I was very surprised at the warm welcome I received in Washington - in complete contrast to the skepticism I would have received a decade or so earlier. The Financial Integrity Group at the IMF immediately asked me to write a discussion paper on measuring a country's attractiveness to money launderers, which gave me the opportunity to think over the concept in more detail than I had done before. Subsequently, I was asked to assist in a series of IMF workshops, in which senior staff of Financial Intelligence Units of the Pacific Island countries (held in Singapore in June) and the western Asia and eastern African region (held in Pune, India, in October) were encouraged to think about the levels of proceeds of crime and the methods of money laundering used in their countries. We are proving that the sort of data required by my model is, in fact, possible to collect. Initially, we are happy for the workshops to generate "ballpark" estimates, with credibility - not accuracy - being important. In the longer term, it will be appropriate to develop more sophisticated methods of estimating the size of the illegal "industries" that generate the proceeds of crime.
Participants in the IMF AML/CTF Workshop on Policy Development in the Pacific Island Countries, Singapore, June 2008.
Participants in the IMF AML/CTF Workshop on Policy Development in South Asian and East African Countries, Pune, October 2008.
After a very exciting early January reunion of the Canberra Bulls Speedway Club, a highlight in an otherwise quiet January, I found myself preparing for some interesting voyages of discovery in March and April. Following the very successful Pacific Islands workshop on the proceeds of crime and moneylaundering (Singapore, June 2008), the IMF had asked me to assist in the preparation of a Report to the Asia Pacific group of Anti-Moneylaundering agencies (APG), identifying and quantifying risks of moneylaundering in the Pacific island countries. Around the same time, the Council for Security Cooperation in the Asia Pacific (CSCAP) asked for my collaboration in a study of "factors contributing to the development of crime hubs in the Asia Pacific". The IMF project commenced with visits to Pacific island coordination agencies in New Zealand and then later to law enforcement and anti-moneylaundering agencies in Fiji, Papua New Guinea and Samoa. Our report was very well received at a full meeting of the APG later in the year.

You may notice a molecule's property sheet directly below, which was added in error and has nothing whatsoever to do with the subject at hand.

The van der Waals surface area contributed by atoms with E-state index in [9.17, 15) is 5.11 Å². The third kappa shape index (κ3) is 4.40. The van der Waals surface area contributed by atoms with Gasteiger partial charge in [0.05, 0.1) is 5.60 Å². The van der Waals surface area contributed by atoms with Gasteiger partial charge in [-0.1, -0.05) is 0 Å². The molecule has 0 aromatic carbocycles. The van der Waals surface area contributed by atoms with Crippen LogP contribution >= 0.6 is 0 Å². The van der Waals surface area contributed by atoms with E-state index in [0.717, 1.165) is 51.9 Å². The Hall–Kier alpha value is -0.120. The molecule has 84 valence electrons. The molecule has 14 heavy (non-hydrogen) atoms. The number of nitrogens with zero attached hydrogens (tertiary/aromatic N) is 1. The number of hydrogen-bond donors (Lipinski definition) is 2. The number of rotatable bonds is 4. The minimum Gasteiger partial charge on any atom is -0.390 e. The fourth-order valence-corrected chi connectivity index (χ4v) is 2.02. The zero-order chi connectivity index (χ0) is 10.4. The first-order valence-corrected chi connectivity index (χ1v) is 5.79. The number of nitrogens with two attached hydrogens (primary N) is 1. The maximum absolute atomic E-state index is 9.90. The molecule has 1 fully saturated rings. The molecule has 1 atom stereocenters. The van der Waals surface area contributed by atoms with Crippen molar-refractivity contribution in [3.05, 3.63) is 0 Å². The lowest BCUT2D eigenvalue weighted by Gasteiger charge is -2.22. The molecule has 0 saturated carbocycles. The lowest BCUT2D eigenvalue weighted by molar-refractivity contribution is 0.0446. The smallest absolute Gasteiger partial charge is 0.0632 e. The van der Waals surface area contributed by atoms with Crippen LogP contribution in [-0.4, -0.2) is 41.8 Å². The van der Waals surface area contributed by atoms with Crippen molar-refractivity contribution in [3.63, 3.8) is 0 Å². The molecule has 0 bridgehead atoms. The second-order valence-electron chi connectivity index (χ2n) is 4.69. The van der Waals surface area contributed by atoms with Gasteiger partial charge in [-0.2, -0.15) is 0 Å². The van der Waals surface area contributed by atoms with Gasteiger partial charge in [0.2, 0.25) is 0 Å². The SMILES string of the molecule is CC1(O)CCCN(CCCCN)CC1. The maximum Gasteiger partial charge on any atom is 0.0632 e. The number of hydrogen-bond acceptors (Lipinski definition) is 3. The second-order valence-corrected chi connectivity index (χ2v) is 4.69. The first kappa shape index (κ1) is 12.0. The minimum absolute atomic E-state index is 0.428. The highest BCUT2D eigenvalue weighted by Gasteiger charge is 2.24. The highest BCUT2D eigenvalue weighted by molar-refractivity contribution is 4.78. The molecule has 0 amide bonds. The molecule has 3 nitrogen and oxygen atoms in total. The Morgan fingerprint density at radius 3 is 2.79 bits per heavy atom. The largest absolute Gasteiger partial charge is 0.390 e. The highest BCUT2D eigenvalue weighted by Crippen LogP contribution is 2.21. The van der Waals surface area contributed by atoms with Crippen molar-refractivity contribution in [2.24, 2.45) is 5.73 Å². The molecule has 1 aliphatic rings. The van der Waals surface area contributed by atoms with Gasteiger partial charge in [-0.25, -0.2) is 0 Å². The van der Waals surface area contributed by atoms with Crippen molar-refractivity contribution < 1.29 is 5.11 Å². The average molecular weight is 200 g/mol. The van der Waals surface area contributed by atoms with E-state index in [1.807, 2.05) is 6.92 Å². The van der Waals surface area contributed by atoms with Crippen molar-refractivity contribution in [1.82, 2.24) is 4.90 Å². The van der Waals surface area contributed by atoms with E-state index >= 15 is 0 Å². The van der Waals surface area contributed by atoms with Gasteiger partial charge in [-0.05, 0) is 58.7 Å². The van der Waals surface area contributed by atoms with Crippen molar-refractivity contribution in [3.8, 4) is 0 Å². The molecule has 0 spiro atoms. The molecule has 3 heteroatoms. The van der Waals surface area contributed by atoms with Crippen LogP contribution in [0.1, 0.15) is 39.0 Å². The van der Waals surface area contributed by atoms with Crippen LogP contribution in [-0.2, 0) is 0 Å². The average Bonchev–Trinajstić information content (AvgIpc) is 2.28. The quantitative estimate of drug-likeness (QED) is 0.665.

The timing of the CSCAP meeting (in Bangkok) meant that I actually had to fly into Bangkok direct from Samoa, losing my suitcase on the way. Nevertheless, the survey mechanism I suggested, which would aim to identify the geographic, demographic, economic and governance factors that contribute to the development of crime hubs, was well received, and I was asked to further develop it for a second meeting to be held in Phuket later in the year. It was good to see my friends, Ernesto Savona (head of Transcrime) and Brigitte Unger (University of Utrecht), in Bangkok, where their presentations were very helpful.
Then, as the end of the Australian financial year approached, I was offered two short-term consultancy projects in Australia. The first was to assist the Supreme Court of Victoria in measuring their likely future workloads, while the ACT Department of Justice and Community Services and ACT Policing were hoping to develop a staffing model for ACT Policing, similar to the one I had developed for Victoria Police. As is usual in the justice system, these problems both involved my favourite "art" - blending very dodgy data and fairly heroic assumptions, and turning them into something surprisingly useful. At the end of June, I again assisted the IMF in a successful training workshop in Singapore, this one involving law enforcement and anti-moneylaundering agencies from South East Asian countries.
Old friend Max Kommer, from the Dutch Ministry of Justice, visited in September with his partner Marian, as part of their round Australia safari, but their stay was short as I had to fly to Washington for a Global Financial Integrity conference on Financial Flows from Developing Countries - a follow-up to the Oslo meeting the previous year. In this group, which consists mainly of finance and tax experts, my criminology is a little peripheral to their discussions, largely because the absence of data on the global proceeds of crime gives them virtually no basis for discussion. But there was ready acceptance that the first step in working out how great are the financial costs imposed on developing countries by criminal activities (including corruption) OUGHT to be estimating how much money is made, and smuggled out, by these criminals.
A follow-up meeting of the CSCAP group in Phuket in October gave me a chance to try out some ideas, including the "questionnaire plus expert workshop" methodology that had appeared to work for the IMF. But then the travelling really began! Again, I took advantage of the ACT Chief Minister's Trade Mission, this time to the U.K., where I had a number of very interesting meetings with British Government agencies involved in the fight against organised crime and money laundering. Among other things, I wanted to alert them to the project in which I am assisting Brigitte Unger and the University of Utrecht in a European Union study of the economic and legal effectiveness of anti-moneylaundering strategies. I was then based in Utrecht for the month of October, while we developed the project methodology, and in early December was invited to travel with them to speak at the prestigious Annual Conference of Economists at Tor Vergata University, Rome, where an entire session was organised on "The Past, Present and Possible Future of “the Walker Model” of Transnational Crime and Moneylaundering". An interested observer was Professor Ray Chou from Taiwan, whose encouragement was very rewarding. As an expert in forecasting himself, he was interested also in my criminal justice system projections methodology, and the presentations I was preparing for the next stop on the trip - Beijing.